The electronics component distribution market is straining under severe margin pressures that are bound to persist until businesses in the sector come to terms with one harsh reality: there are too many of them. Further consolidation of the sector is necessary if surviving distributors are to reap the full benefits of restructuring actions undertaken in response to changes rippling through the economy.
Alas, a reduction in the number of market players may not be a priority today for the distribution Titans that led previous consolidation efforts. It’s not that they are opposed to acquisitions. Market leaders like Arrow Electronics Inc. are still active buyers but they are less interested in bulking up market shares through acquisitions. The M&A goals are different this time. Arrow wants to be a critical partner and provider of a suite of comprehensive cradle-to-grave services to electronics manufacturers. Similarly, Avnet Inc.’s purchase of U.K.-based Premier Farnell last year was aimed at raising the company’s online presence and offerings to design engineers.
Tier-1 distributors are redefining their roles in the electronics industry and opting for transactions designed to distinguish them from the pack. The strategy is not wrong, however it should be complemented with market consolidation. Distribution is facing an open crisis of margin suppression despite improved financial results and sales projections. The market grew at a solid pace in 2017; sales shot up at a double-digit clip at enterprises like Arrow and at mid-tier companies favored by engineers.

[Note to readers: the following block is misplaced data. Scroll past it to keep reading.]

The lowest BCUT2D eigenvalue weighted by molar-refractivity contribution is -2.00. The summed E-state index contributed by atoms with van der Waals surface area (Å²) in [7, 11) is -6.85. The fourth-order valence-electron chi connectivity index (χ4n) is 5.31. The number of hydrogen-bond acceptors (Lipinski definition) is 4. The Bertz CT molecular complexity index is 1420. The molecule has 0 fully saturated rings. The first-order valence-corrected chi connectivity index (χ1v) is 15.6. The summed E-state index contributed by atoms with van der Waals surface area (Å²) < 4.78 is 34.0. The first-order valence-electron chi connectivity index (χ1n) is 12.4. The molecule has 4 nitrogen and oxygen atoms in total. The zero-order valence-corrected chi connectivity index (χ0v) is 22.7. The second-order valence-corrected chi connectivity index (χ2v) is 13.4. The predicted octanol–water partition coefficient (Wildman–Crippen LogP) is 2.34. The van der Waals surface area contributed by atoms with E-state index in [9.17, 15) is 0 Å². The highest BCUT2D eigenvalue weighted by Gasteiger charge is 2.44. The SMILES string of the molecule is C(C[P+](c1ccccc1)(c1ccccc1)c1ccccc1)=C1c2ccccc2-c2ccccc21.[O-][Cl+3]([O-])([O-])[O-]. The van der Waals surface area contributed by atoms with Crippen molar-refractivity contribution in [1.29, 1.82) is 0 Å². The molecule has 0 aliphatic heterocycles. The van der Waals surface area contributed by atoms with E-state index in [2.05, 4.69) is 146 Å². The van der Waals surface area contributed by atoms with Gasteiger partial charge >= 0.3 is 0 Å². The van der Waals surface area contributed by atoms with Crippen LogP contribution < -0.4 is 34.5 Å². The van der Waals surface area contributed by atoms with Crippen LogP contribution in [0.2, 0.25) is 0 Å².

Digi-Key, Electrocomponents, Mouser and Premier Farnell are experiencing bumper harvests. London-based Electrocomponents last year reported revenue rose 17 percent in its fiscal 2018 first half ended Sept. 30 and Premier Farnell notched a 33 percent sales surge for the fourth quarter of 2017. Analysts project Arrow’s December quarter sales will rise 16 percent, pushing the company to a robust 12 percent annual growth spurt. Arrow will announce 2017 results on Tuesday, Feb. 6.
These are heart-warming numbers. But they mask weighty concerns. Distributors are still searching for the elixir that can make them a higher-value and better rewarded group in the electronics design chain and supply chain. Suppliers appreciate the value-added services provided, but distributors have not been rewarded with much higher operating margins.
The downward pressure on margins won’t go away. Neither will the potentials for supplier attrition as suppliers conduct mega-mergers to improve their financial positions, leveraging distributors’ value-added services for design wins at equipment manufacturers. Without further consolidation, suppliers and equipment vendors can continue to play one distributor against the other, creating a buyers’ market for the additional services offered by these companies.